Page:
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Union Takes on Delta

Machinists will launch a campaign to organize about 6,000 fleet-service workers.
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The International Association of Machinists says it will launch a campaign Monday to organize about 6,000 fleet-service workers at Delta Air Linesundefined.

Delta is the least unionized major airline and has successfully resisted repeated unionization efforts over the years. The IAM says it sees an opportunity because Delta workers set up their own internal organizing structure in a dozen cities before contacting the union. Delta filed for bankruptcy protection in September 2005, and its reorganization plan calls for about $900 million in employee cost reductions.

"It's rare you see a group so ripe for organizing that they've done the internal work," says union spokesman Joe Tiberi. "They've already set up a structure to get the cards signed. That's critical, having employees working on the inside, as opposed to external organizing.

"They came to us because they lost in bankruptcy," he adds. "They got pay cuts and they had no voice, no recourse. But they've seen that our members at bankrupt airlines have fared better than other employees."

In particular, Tiberi says, the IAM has been able to offer its members participation in the union's defined benefit pension plan, while airlines have moved to defined-contribution 401(k) plans for most other employees.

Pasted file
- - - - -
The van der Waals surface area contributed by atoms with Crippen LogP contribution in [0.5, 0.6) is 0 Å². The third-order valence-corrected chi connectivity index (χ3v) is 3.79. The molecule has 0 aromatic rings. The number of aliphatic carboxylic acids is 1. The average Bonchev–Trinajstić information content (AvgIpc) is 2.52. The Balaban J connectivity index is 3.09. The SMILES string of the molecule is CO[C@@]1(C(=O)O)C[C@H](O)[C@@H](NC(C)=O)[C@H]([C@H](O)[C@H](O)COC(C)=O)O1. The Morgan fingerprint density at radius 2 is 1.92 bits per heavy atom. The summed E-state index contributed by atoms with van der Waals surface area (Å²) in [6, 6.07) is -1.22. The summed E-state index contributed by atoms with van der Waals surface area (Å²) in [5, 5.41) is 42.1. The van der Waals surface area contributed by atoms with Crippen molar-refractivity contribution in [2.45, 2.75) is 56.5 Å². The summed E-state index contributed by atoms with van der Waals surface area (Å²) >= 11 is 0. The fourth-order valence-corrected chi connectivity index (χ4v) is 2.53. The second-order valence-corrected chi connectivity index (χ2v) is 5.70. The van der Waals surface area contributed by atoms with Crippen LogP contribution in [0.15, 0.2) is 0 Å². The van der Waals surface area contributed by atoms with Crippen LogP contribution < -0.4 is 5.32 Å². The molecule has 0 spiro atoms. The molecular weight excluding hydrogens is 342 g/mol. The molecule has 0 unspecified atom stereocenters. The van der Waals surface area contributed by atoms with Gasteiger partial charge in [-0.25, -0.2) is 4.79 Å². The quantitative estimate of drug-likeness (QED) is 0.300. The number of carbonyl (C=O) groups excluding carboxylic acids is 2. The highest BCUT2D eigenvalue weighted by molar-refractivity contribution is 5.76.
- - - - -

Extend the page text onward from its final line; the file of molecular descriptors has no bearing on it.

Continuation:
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Efforts to organize have not always been successful. The most recent effort at Delta came in 2002, when flight attendants rejected an attempt by the Association of Flight Attendants. In 2001, before an industry downturn forced Delta to reduce its workforce by roughly 30,000 workers, the Aircraft Mechanics Fraternal Association failed to organize Delta mechanics. In 1997, the Transport Workers Union was unable to organize the 8,000 fleet-service workers then employed by the airline.

Delta CEO Gerald Grinstein said last week that employee morale remains high, despite the cuts, partially because the airline appears to be succeeding in its turnaround plan. He noted that Delta's recent success in opening dozens of new international markets is due largely to strong execution by employees.

"One of the strengths of Delta is that morale and attitude have stayed at a high level," Grinstein told reporters in New York, where he was introducing the increased international service. "Most of all,

employees want to be with a winner. Even though they've had to make sacrifices, they are with a winner."

Before a union election can occur, the National Mediation Board must define the group of eligible workers and verify that more than 35% have signed cards supporting an election. Then the union must be approved by 50% plus one of the workers.

Tiberi says the IAM intends to move on to other groups at Delta if it organizes the fleet-service workers.